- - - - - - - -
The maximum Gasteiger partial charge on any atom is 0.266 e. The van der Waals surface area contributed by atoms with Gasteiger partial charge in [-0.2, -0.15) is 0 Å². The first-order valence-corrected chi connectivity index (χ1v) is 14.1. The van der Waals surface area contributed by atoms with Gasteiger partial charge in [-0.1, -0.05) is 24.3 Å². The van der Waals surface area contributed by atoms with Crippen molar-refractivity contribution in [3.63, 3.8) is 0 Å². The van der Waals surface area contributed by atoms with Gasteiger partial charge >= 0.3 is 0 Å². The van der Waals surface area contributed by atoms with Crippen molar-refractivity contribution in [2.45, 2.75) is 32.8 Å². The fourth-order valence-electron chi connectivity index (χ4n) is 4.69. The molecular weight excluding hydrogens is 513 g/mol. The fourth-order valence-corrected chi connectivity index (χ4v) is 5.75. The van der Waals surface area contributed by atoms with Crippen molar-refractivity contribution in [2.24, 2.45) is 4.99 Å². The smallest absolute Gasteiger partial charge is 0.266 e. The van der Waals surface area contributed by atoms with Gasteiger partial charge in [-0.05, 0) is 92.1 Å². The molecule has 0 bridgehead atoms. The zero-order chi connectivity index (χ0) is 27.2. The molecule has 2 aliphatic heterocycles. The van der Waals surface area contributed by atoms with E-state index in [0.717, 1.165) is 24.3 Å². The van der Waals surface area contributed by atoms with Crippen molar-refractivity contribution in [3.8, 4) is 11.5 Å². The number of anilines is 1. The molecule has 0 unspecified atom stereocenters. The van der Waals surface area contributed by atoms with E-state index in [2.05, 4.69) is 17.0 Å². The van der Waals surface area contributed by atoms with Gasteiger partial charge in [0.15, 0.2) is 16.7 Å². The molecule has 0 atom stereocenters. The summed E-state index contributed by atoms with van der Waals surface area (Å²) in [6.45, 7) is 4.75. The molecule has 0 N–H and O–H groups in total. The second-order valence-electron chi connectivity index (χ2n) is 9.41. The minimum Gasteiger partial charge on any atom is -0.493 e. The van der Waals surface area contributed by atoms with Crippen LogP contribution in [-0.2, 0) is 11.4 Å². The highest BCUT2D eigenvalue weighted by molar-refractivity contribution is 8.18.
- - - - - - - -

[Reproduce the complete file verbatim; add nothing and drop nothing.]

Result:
The maximum Gasteiger partial charge on any atom is 0.266 e. The van der Waals surface area contributed by atoms with Gasteiger partial charge in [-0.2, -0.15) is 0 Å². The first-order valence-corrected chi connectivity index (χ1v) is 14.1. The van der Waals surface area contributed by atoms with Gasteiger partial charge in [-0.1, -0.05) is 24.3 Å². The van der Waals surface area contributed by atoms with Crippen molar-refractivity contribution in [3.63, 3.8) is 0 Å². The van der Waals surface area contributed by atoms with Gasteiger partial charge >= 0.3 is 0 Å². The van der Waals surface area contributed by atoms with Crippen molar-refractivity contribution in [2.45, 2.75) is 32.8 Å². The fourth-order valence-electron chi connectivity index (χ4n) is 4.69. The molecular weight excluding hydrogens is 513 g/mol. The fourth-order valence-corrected chi connectivity index (χ4v) is 5.75. The van der Waals surface area contributed by atoms with Crippen molar-refractivity contribution in [2.24, 2.45) is 4.99 Å². The smallest absolute Gasteiger partial charge is 0.266 e. The van der Waals surface area contributed by atoms with Gasteiger partial charge in [-0.05, 0) is 92.1 Å². The molecule has 0 bridgehead atoms. The zero-order chi connectivity index (χ0) is 27.2. The molecule has 2 aliphatic heterocycles. The van der Waals surface area contributed by atoms with E-state index in [0.717, 1.165) is 24.3 Å². The van der Waals surface area contributed by atoms with Crippen molar-refractivity contribution in [3.8, 4) is 11.5 Å². The number of anilines is 1. The molecule has 0 unspecified atom stereocenters. The van der Waals surface area contributed by atoms with E-state index in [2.05, 4.69) is 17.0 Å². The van der Waals surface area contributed by atoms with Gasteiger partial charge in [0.15, 0.2) is 16.7 Å². The molecule has 0 atom stereocenters. The summed E-state index contributed by atoms with van der Waals surface area (Å²) in [6.45, 7) is 4.75. The molecule has 0 N–H and O–H groups in total. The second-order valence-electron chi connectivity index (χ2n) is 9.41. The minimum Gasteiger partial charge on any atom is -0.493 e. The van der Waals surface area contributed by atoms with Crippen LogP contribution in [-0.2, 0) is 11.4 Å². The highest BCUT2D eigenvalue weighted by molar-refractivity contribution is 8.18.